9:45 AM New York – U.S. stocks trade lower after markets in China fell sharply and Asian markets traded lower. Federal Reserve Governor Kevin Warsh said central bank should resist from expanding the balance sheet. Tesla prices its public offering of 13.3 million shares at $17 a share.
U.S. stocks fall after shares plunged in the Shanghai market, Asian markets declined after the Agricultural Bank of China offered shares at lower-than-expected price and weaker economic outlook in China and European markets slumped on funding concerns in the euro-zone.
China''s Shanghai Composite average tumbled 4.27% to a 14-month low after the Conference Board stated that the leading indicators'' index for April, released earlier on June 15, has been revised downwards to a gain of 0.3% against 1.7% growth reported in the earlier report. The private researcher blamed the downward revision on the calculation error.
Federal Reserve Governor Kevin Warsh on Monday warned the central bank against buying up more assets and expanding its already bloated balance sheet.
""Any judgment to expand the balance sheet further should be subject to strict scrutiny,"" Warsh said at an event in Atlanta, Georgia. ""I would want to be convinced that the incremental macroeconomic benefits outweighed any costs owing to erosion of market functioning, perceptions of monetizing indebtedness, crowding-out of private buyers, or loss of central bank credibility.""
Warsh said the Fed''s balance sheet of $2.3 trillion should be considered independently of the policy rate. Warsh said that inflation and long-term inflation expectations remain subdued but that financial conditions had become less supportive of growth. At its latest meeting last week, the Fed held interest rates near zero and guided low interest rate for an ""extended period.""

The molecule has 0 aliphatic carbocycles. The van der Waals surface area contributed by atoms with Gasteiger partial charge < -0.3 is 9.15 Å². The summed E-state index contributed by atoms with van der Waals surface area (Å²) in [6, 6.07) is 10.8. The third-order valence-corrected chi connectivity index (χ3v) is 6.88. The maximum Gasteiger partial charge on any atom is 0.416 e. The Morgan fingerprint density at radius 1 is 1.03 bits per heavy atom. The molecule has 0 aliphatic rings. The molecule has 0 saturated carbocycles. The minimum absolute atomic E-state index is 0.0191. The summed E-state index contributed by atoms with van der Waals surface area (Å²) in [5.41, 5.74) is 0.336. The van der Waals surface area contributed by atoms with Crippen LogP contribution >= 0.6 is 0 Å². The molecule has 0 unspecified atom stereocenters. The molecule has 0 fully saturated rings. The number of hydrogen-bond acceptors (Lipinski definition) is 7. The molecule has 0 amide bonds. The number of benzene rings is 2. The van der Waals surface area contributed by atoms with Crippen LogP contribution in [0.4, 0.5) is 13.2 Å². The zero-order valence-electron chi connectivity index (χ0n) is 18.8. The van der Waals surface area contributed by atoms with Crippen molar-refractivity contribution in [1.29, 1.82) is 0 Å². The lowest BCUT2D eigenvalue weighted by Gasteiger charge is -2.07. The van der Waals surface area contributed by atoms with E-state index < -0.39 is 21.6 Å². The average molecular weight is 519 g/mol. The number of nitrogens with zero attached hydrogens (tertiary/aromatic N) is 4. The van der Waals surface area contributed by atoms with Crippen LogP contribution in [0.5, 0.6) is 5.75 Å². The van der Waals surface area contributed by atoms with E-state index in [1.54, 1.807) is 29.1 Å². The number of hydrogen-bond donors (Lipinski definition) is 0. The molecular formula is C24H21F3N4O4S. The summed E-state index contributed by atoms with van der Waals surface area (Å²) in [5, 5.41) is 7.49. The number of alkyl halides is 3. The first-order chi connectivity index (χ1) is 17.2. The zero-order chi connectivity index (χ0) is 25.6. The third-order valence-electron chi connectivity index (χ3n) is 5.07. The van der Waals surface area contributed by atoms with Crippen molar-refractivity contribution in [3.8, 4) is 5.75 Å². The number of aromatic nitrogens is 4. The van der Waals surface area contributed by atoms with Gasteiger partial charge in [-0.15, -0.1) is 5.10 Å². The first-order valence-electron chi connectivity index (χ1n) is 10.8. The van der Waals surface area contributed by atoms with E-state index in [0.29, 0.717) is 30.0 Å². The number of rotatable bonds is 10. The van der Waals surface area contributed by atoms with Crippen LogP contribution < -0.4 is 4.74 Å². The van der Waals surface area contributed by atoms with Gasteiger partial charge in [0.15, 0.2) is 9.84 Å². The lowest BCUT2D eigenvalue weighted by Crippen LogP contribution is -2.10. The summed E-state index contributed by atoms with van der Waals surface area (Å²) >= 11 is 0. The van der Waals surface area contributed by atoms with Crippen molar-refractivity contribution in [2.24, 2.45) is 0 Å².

Tesla Motors, Inc., the electric carmaker announced on Monday that it has priced its initial public offering of 13.30 million common shares at $17.00 per share, above its estimated offering price range. The Palo Alto, California-based company said the shares will begin trading today under the ticker symbol ""TSLA.""
With the revised pricing, the company is now expected to raise an estimated $225 million compared to the $100 million it estimated in late January.
Tesla intends to use a portion of the net proceeds from this offering to fund planned capital expenditures, working capital and other general corporate purposes. The company would also set aside 50% of the net proceeds from this offering and the concurrent private placement proceeds to fund project costs of the anticipated powertrain and Model S manufacturing facilities.
Google Inc.''s Chief Legal Officer David Drummond said today, in its official blog post, that it would end the automatic redirection of Chinese users of Google.cn to its Hong Kong search engine – Google.com.hk. The move is to support the renewal of its Internet Content Provider or ICP license, which is due for renewal on Wednesday.
Google revealed that talks with the Chinese government officials indicated that ICP license will not be renewed, as they found the redirect arrangement unacceptable. The blog noted that without an ICP license, Google cannot operate as a commercial site and it would effectively go dark in China.
According to reports, a departure from China would deprive Google of an estimated $600 million in annual revenues from China''s near 338 million Internet users.
Commodities, Currencies and Yields
Dollar increased against euro to $1.2194 and decreased against the Japanese yen to 88.73.
Crude oil decreased $1.55 to $76.70 a barrel for a front month contract, natural gas edged lower $0.02 cent to $4.71 per mBtu and gasoline decreased 3.830 cents to 209.93 cents.
Gold decreased $0.20 in New York trading to close at $1,238.40 per ounce, silver closed lower $0.093 to $18.62 per ounce and copper for the front month delivery decreased 9.100 cents to $2.99 per pound.
Yields on 10-year U.S. bonds increased to 2.97% and on 30-year U.S. bonds traded at 3.96%.
Bank of America Corporation fell 1.7% after the bank, along with the two other largest U.S. debit-card issuers Wells Fargo & Co. and JPMorgan Chasse & Co. may lose $1.38 billion in annual revenue from the proposed cap on credit card swipe fees considered by the U.S. Congress, Moody’s Investors Service said in a report today.
ConAgra Foods, Inc. rose 0.3% after the packaged-food company announced today that it has completed the acquisition of the assets of American Pie, LLC.